Richmond Conservation Reserve Fund

After an earlier attempt narrowly failed to win voter approval, in late 2004 the Richmond Conservation Commission tried again. In a single day at a holiday fair, volunteers gathered enough signatures on a petition that compelled the Selectboard to put an article before voters on Town Meeting Day 2005 calling for the establishment of a Conservation Reserve Fund. The commission then worked with the Selectboard to write the article, setting a funding level of one cent on the tax rate for five years.

This time the measure won approval. By July, 2005, the Conservation Commission and Selectboard had agreed on a policy document detailing the Fund's purpose, criteria for use, the application process and the application form itself. The Conservation Commission reviews funding requests and makes recommendations to the Selectboard, which has final say over applications. Voters must approve any proposal calling for the Town to use the Fund to buy for itself land costing more than $20,000.

Five years later, voters renewed the Fund, and did the same in 2015 and 2020. Each time the measure won by a wider margin, reaching 3.3 to 1 in 2020. The 2020 article called for renewing the Fund for only a single year. Richmond's Town Attorney read Vermont law (32 V.S.A. § 4602) as allowing voters, short of a charter change, to impose taxes only one year at a time. The Selectboard followed his advice.

From 2005 to 2015, expenditures from Richmond's Conservation Reserve Fund totaled $287,424, helping bringing to fruition projects worth a total of $1,629, 557.

Project Contact: Judy Rosovsky, Chair, Richmond Conservation Commission
Project Contact Email:
Year Project Started: 2005
Year Completed: N/A
Project Lifespan: 2005-present
Regional Planning Commision: Chittenden County Regional Planning Commission
Agricultural Land, Citizen Science, Forest Land, Funding, Inventory, Land Protection, Outreach, partnerships, water, wetland, wildlife
Project Accomplishments:

Richmond's Conservation Reserve Fund has enabled a variety important natural, agricultural and historic resources across the town to be conserved. Most projects have been led by outside partners, allowing the Town to act as a funding partner, minimizing its administrative burden while still gaining itself an influential "seat at the table" in conservation planning.

The Fund has also greatly reduced the costs of conservation for Richmond residents. Many funders offer significant support to communities that can show that their residents support conservation. Richmond's voter-financed fund provides important proof of the local commitment to conservation, qualifying projects for significant additional funding. Between 2015 and 2020, every dollar Richmond taxpayers invested in its Conservation Reserve Fund generated $4.67 in funding from other sources – over $1.3 million in all.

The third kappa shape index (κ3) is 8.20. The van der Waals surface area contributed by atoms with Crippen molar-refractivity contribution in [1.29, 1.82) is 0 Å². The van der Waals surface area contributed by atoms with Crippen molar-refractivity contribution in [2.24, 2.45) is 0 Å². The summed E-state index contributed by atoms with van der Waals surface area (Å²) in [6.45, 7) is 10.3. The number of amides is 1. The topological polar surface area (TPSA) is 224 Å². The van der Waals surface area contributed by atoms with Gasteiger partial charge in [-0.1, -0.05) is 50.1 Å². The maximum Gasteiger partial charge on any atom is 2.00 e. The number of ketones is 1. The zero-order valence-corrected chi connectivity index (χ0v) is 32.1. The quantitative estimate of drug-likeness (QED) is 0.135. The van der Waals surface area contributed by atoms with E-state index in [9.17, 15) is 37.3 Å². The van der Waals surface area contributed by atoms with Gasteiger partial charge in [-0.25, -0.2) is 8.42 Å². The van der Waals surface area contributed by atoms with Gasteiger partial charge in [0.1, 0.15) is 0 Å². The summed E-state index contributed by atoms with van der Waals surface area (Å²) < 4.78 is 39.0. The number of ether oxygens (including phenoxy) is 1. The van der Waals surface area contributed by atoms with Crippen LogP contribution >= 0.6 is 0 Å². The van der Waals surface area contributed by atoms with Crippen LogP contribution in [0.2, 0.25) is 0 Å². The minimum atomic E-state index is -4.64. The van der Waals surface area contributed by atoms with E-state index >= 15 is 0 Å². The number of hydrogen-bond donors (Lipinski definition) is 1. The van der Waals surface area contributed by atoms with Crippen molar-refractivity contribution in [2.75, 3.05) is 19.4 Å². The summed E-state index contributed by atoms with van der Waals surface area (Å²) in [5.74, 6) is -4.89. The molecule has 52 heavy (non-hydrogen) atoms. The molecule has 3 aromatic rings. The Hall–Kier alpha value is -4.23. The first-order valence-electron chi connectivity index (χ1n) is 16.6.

Andrews Community Forest (2018)

428 acres of publicly accessible forest with rich wildlife habitat and educational resources, located within one of Vermont’s most important forest blocks

Values: Habitat, recreation, working pastures, timberland, watershed quality, education, scenic

Applicant: Vermont Land Trust

CRF Funding: $75,000

Additional $$ Generated: $780,000

Huntington Gorge (2018)

3.7-acre town landmark, including a dramatic, 40-foot rocky gorge above popular swimming holes and the site of an early 20th-century hydro-electric generating station

Values: Swimming, fishing, scenic, historic

Applicant: Richmond Land Trust, Vermont River Conservancy

CRF Funding: $10,000

Additional $$ Generated: $55,000


Bombardier Meadow (2009)

A 10-acre hayfield at the confluence of the Huntington and Winooski River, adjacent to rare wildlife habitat

Values: Livestock feed, recreation, habitat, water quality, scenic

Applicant: Richmond Land Trust

CRF Funding: $51,500

Additional $$ Generated: $77,000 (Vt. Housing and Conservation Board)

Andrews Farmland (2012)

187 acres of prime agricultural soils along the Winooski River

Values: Working farmland, scenic, flood mitigation

Applicant: Vt. Land Trust

CRF Funding: $10,000

Additional $$ Generated: $197,500


Willis Hill (2014)

20 acres of wetland and steep woodland on Rt. 2 at western entrance to village, backing up to elementary and middle schools

Values: Sledding, skiing, science education, water quality, habitat, scenic

Applicant: Richmond Land Trust

CRF Funding: $64,000

Additional $$ Generated: $67,500 (Vt. Housing and Conservation Board)

$55,000 (private donors)

Johnny Brook Bridge (2018)

Repair of a key link for hikers and bikers using the Cross Vermont Trail

Values: Hiking, biking, bank stabilization

Applicant: Richmond Trails Committee

CRF Funding: $1,000

Additional $$ Generated: $400

Volunteers Green Rip-Rap (2019)

Protect section of bank where erosion threatened public recreational resources

Values: Soil retention, water quality, recreation

Applicant: Town of Richmond

CRF Funding: $20,000

Additional $$ Generated: $117,200


Town Center Portico Renovation (2010)

Roof and other structural repairs

Value: Historic preservation